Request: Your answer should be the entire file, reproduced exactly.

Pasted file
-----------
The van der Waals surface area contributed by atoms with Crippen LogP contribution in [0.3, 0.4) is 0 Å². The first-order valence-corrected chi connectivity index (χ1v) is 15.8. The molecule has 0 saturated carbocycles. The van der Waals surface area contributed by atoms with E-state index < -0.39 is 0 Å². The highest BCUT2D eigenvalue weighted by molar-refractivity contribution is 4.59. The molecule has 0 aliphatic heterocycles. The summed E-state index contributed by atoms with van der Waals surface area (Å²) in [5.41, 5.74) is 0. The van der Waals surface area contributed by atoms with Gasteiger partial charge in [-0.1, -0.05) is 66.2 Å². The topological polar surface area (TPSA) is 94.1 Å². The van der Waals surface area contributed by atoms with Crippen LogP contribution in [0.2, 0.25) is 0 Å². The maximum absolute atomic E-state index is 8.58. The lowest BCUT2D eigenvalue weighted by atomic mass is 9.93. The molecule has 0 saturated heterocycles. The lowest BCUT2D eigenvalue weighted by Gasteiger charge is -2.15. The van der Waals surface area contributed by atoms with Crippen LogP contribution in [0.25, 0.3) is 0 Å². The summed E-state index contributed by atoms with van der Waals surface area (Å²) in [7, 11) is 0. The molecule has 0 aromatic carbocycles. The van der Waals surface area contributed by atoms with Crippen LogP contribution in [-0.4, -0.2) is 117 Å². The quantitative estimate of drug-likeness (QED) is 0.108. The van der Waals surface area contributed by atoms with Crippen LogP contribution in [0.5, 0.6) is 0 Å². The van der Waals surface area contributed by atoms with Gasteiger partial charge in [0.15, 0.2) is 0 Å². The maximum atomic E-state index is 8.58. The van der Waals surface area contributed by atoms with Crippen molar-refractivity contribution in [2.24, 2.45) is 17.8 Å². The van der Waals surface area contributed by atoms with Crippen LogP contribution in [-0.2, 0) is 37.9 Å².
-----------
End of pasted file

The van der Waals surface area contributed by atoms with Crippen LogP contribution in [0.3, 0.4) is 0 Å². The first-order valence-corrected chi connectivity index (χ1v) is 15.8. The molecule has 0 saturated carbocycles. The van der Waals surface area contributed by atoms with E-state index < -0.39 is 0 Å². The highest BCUT2D eigenvalue weighted by molar-refractivity contribution is 4.59. The molecule has 0 aliphatic heterocycles. The summed E-state index contributed by atoms with van der Waals surface area (Å²) in [5.41, 5.74) is 0. The van der Waals surface area contributed by atoms with Gasteiger partial charge in [-0.1, -0.05) is 66.2 Å². The topological polar surface area (TPSA) is 94.1 Å². The van der Waals surface area contributed by atoms with Crippen LogP contribution in [0.2, 0.25) is 0 Å². The maximum absolute atomic E-state index is 8.58. The lowest BCUT2D eigenvalue weighted by atomic mass is 9.93. The molecule has 0 saturated heterocycles. The lowest BCUT2D eigenvalue weighted by Gasteiger charge is -2.15. The van der Waals surface area contributed by atoms with Crippen LogP contribution in [0.25, 0.3) is 0 Å². The summed E-state index contributed by atoms with van der Waals surface area (Å²) in [7, 11) is 0. The molecule has 0 aromatic carbocycles. The van der Waals surface area contributed by atoms with Crippen LogP contribution in [-0.4, -0.2) is 117 Å². The quantitative estimate of drug-likeness (QED) is 0.108. The van der Waals surface area contributed by atoms with Crippen LogP contribution in [0.5, 0.6) is 0 Å². The van der Waals surface area contributed by atoms with Gasteiger partial charge in [0.15, 0.2) is 0 Å². The maximum atomic E-state index is 8.58. The van der Waals surface area contributed by atoms with Crippen molar-refractivity contribution in [2.24, 2.45) is 17.8 Å². The van der Waals surface area contributed by atoms with Crippen LogP contribution in [-0.2, 0) is 37.9 Å².